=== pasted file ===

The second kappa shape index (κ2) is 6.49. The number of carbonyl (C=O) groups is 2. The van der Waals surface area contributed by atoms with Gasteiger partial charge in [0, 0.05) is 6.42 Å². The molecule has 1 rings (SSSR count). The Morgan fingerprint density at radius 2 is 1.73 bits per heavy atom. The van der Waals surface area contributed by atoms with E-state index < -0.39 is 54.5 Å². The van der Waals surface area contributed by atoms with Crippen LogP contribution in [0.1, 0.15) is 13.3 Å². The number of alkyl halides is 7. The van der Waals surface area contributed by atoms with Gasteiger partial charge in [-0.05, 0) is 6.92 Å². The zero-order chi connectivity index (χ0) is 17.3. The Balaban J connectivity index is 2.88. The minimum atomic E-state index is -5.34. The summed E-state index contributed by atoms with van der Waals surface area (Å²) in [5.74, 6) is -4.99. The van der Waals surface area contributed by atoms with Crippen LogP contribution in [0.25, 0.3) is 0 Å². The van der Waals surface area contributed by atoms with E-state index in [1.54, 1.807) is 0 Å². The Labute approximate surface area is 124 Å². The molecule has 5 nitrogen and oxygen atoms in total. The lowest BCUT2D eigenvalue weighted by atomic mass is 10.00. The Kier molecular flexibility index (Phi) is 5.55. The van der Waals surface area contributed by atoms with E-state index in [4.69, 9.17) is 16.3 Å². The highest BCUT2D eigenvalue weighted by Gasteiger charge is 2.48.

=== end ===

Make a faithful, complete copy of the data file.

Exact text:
The second kappa shape index (κ2) is 6.49. The number of carbonyl (C=O) groups is 2. The van der Waals surface area contributed by atoms with Gasteiger partial charge in [0, 0.05) is 6.42 Å². The molecule has 1 rings (SSSR count). The Morgan fingerprint density at radius 2 is 1.73 bits per heavy atom. The van der Waals surface area contributed by atoms with E-state index < -0.39 is 54.5 Å². The van der Waals surface area contributed by atoms with Crippen LogP contribution in [0.1, 0.15) is 13.3 Å². The number of alkyl halides is 7. The van der Waals surface area contributed by atoms with Gasteiger partial charge in [-0.05, 0) is 6.92 Å². The zero-order chi connectivity index (χ0) is 17.3. The Balaban J connectivity index is 2.88. The minimum atomic E-state index is -5.34. The summed E-state index contributed by atoms with van der Waals surface area (Å²) in [5.74, 6) is -4.99. The van der Waals surface area contributed by atoms with Crippen LogP contribution in [0.25, 0.3) is 0 Å². The van der Waals surface area contributed by atoms with E-state index in [1.54, 1.807) is 0 Å². The Labute approximate surface area is 124 Å². The molecule has 5 nitrogen and oxygen atoms in total. The lowest BCUT2D eigenvalue weighted by atomic mass is 10.00. The Kier molecular flexibility index (Phi) is 5.55. The van der Waals surface area contributed by atoms with E-state index in [4.69, 9.17) is 16.3 Å². The highest BCUT2D eigenvalue weighted by Gasteiger charge is 2.48.